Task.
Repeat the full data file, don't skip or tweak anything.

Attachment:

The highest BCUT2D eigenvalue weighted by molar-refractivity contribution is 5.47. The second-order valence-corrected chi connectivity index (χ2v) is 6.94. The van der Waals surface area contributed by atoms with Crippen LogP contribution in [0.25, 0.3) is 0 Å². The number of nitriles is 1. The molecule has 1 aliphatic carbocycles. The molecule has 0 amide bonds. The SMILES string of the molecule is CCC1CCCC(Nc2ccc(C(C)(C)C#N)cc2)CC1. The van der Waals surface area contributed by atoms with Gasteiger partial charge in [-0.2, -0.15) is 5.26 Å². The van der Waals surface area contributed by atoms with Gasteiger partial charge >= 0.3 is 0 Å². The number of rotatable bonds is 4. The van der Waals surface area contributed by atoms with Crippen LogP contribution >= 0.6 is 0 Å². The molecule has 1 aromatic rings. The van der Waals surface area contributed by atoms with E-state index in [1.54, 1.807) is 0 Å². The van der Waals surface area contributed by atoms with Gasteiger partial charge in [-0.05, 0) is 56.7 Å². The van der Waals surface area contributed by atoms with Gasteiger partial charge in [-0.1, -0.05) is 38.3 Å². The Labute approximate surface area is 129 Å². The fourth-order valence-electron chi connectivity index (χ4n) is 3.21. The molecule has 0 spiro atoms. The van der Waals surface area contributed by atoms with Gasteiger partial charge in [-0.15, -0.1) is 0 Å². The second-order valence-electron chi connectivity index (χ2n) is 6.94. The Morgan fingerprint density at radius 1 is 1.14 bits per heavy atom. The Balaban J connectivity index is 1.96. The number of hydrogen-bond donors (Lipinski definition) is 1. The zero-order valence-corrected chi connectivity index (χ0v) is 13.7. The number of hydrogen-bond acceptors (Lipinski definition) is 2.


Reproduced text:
The highest BCUT2D eigenvalue weighted by molar-refractivity contribution is 5.47. The second-order valence-corrected chi connectivity index (χ2v) is 6.94. The van der Waals surface area contributed by atoms with Crippen LogP contribution in [0.25, 0.3) is 0 Å². The number of nitriles is 1. The molecule has 1 aliphatic carbocycles. The molecule has 0 amide bonds. The SMILES string of the molecule is CCC1CCCC(Nc2ccc(C(C)(C)C#N)cc2)CC1. The van der Waals surface area contributed by atoms with Gasteiger partial charge in [-0.2, -0.15) is 5.26 Å². The van der Waals surface area contributed by atoms with Gasteiger partial charge >= 0.3 is 0 Å². The number of rotatable bonds is 4. The van der Waals surface area contributed by atoms with Crippen LogP contribution >= 0.6 is 0 Å². The molecule has 1 aromatic rings. The van der Waals surface area contributed by atoms with E-state index in [1.54, 1.807) is 0 Å². The van der Waals surface area contributed by atoms with Gasteiger partial charge in [-0.05, 0) is 56.7 Å². The van der Waals surface area contributed by atoms with Gasteiger partial charge in [-0.1, -0.05) is 38.3 Å². The Labute approximate surface area is 129 Å². The fourth-order valence-electron chi connectivity index (χ4n) is 3.21. The molecule has 0 spiro atoms. The van der Waals surface area contributed by atoms with Gasteiger partial charge in [-0.15, -0.1) is 0 Å². The second-order valence-electron chi connectivity index (χ2n) is 6.94. The Morgan fingerprint density at radius 1 is 1.14 bits per heavy atom. The Balaban J connectivity index is 1.96. The number of hydrogen-bond donors (Lipinski definition) is 1. The zero-order valence-corrected chi connectivity index (χ0v) is 13.7. The number of hydrogen-bond acceptors (Lipinski definition) is 2.